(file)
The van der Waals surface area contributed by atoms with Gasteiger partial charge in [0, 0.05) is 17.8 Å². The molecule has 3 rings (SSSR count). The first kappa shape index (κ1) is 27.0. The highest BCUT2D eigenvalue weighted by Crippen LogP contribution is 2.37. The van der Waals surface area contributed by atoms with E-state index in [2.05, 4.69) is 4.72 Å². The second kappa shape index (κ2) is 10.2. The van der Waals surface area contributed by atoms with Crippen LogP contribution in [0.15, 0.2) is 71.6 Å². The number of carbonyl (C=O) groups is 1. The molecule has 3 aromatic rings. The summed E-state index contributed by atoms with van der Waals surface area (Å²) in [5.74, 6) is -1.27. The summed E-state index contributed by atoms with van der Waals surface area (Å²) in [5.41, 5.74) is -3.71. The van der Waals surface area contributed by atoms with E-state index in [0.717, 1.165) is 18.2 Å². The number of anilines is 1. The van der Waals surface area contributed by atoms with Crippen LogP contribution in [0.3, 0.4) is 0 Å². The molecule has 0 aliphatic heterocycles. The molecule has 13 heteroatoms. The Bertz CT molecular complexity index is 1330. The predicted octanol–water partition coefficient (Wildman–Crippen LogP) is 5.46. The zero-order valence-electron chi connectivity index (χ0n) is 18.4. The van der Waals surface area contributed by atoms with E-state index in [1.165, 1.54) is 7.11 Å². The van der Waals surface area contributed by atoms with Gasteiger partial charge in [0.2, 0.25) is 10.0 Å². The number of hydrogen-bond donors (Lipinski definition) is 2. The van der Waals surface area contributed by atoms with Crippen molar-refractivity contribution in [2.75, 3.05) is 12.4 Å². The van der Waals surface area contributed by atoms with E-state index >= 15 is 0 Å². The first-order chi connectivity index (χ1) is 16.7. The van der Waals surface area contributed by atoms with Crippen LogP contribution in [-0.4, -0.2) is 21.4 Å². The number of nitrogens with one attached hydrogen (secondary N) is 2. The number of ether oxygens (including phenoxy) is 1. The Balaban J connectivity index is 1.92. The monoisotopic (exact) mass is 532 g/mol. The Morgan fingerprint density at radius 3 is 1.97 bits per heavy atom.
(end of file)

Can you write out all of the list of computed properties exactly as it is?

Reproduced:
The van der Waals surface area contributed by atoms with Gasteiger partial charge in [0, 0.05) is 17.8 Å². The molecule has 3 rings (SSSR count). The first kappa shape index (κ1) is 27.0. The highest BCUT2D eigenvalue weighted by Crippen LogP contribution is 2.37. The van der Waals surface area contributed by atoms with E-state index in [2.05, 4.69) is 4.72 Å². The second kappa shape index (κ2) is 10.2. The van der Waals surface area contributed by atoms with Crippen LogP contribution in [0.15, 0.2) is 71.6 Å². The number of carbonyl (C=O) groups is 1. The molecule has 3 aromatic rings. The summed E-state index contributed by atoms with van der Waals surface area (Å²) in [5.74, 6) is -1.27. The summed E-state index contributed by atoms with van der Waals surface area (Å²) in [5.41, 5.74) is -3.71. The van der Waals surface area contributed by atoms with E-state index in [0.717, 1.165) is 18.2 Å². The number of anilines is 1. The van der Waals surface area contributed by atoms with Crippen LogP contribution in [0.3, 0.4) is 0 Å². The molecule has 0 aliphatic heterocycles. The molecule has 13 heteroatoms. The Bertz CT molecular complexity index is 1330. The predicted octanol–water partition coefficient (Wildman–Crippen LogP) is 5.46. The zero-order valence-electron chi connectivity index (χ0n) is 18.4. The van der Waals surface area contributed by atoms with E-state index in [1.165, 1.54) is 7.11 Å². The van der Waals surface area contributed by atoms with Gasteiger partial charge in [0.2, 0.25) is 10.0 Å². The number of hydrogen-bond donors (Lipinski definition) is 2. The van der Waals surface area contributed by atoms with Crippen molar-refractivity contribution in [2.75, 3.05) is 12.4 Å². The van der Waals surface area contributed by atoms with E-state index >= 15 is 0 Å². The first-order chi connectivity index (χ1) is 16.7. The van der Waals surface area contributed by atoms with Crippen LogP contribution in [-0.4, -0.2) is 21.4 Å². The number of nitrogens with one attached hydrogen (secondary N) is 2. The number of ether oxygens (including phenoxy) is 1. The Balaban J connectivity index is 1.92. The monoisotopic (exact) mass is 532 g/mol. The Morgan fingerprint density at radius 3 is 1.97 bits per heavy atom.